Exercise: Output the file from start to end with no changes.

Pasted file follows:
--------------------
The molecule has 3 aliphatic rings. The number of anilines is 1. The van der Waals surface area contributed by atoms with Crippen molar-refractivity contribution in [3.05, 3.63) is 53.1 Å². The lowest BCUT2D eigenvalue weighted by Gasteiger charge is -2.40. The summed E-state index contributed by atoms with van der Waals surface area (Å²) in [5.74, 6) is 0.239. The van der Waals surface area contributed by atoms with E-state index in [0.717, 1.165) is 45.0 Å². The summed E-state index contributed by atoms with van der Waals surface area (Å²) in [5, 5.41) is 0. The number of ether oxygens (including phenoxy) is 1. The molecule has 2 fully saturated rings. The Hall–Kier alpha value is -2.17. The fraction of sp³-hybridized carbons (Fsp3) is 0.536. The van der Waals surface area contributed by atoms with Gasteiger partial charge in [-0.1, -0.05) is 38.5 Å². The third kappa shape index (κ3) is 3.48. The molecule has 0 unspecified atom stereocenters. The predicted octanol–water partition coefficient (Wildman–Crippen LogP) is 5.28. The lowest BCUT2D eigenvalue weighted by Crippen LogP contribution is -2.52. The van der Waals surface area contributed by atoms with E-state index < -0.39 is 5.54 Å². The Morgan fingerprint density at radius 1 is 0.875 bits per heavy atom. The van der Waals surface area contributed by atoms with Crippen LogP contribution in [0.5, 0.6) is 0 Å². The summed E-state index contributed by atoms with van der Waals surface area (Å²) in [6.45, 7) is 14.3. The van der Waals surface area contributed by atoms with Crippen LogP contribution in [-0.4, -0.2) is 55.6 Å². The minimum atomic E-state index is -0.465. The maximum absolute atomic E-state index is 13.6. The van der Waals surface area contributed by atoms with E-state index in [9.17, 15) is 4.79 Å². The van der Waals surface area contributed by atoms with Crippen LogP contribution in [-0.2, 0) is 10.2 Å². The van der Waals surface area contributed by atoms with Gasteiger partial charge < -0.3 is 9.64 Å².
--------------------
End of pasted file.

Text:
The molecule has 3 aliphatic rings. The number of anilines is 1. The van der Waals surface area contributed by atoms with Crippen molar-refractivity contribution in [3.05, 3.63) is 53.1 Å². The lowest BCUT2D eigenvalue weighted by Gasteiger charge is -2.40. The summed E-state index contributed by atoms with van der Waals surface area (Å²) in [5.74, 6) is 0.239. The van der Waals surface area contributed by atoms with E-state index in [0.717, 1.165) is 45.0 Å². The summed E-state index contributed by atoms with van der Waals surface area (Å²) in [5, 5.41) is 0. The number of ether oxygens (including phenoxy) is 1. The molecule has 2 fully saturated rings. The Hall–Kier alpha value is -2.17. The fraction of sp³-hybridized carbons (Fsp3) is 0.536. The van der Waals surface area contributed by atoms with Gasteiger partial charge in [-0.1, -0.05) is 38.5 Å². The third kappa shape index (κ3) is 3.48. The molecule has 0 unspecified atom stereocenters. The predicted octanol–water partition coefficient (Wildman–Crippen LogP) is 5.28. The lowest BCUT2D eigenvalue weighted by Crippen LogP contribution is -2.52. The van der Waals surface area contributed by atoms with E-state index < -0.39 is 5.54 Å². The Morgan fingerprint density at radius 1 is 0.875 bits per heavy atom. The van der Waals surface area contributed by atoms with Crippen LogP contribution in [0.5, 0.6) is 0 Å². The summed E-state index contributed by atoms with van der Waals surface area (Å²) in [6.45, 7) is 14.3. The van der Waals surface area contributed by atoms with Crippen LogP contribution in [-0.4, -0.2) is 55.6 Å². The minimum atomic E-state index is -0.465. The maximum absolute atomic E-state index is 13.6. The van der Waals surface area contributed by atoms with E-state index in [9.17, 15) is 4.79 Å². The van der Waals surface area contributed by atoms with Crippen LogP contribution in [-0.2, 0) is 10.2 Å². The van der Waals surface area contributed by atoms with Gasteiger partial charge < -0.3 is 9.64 Å².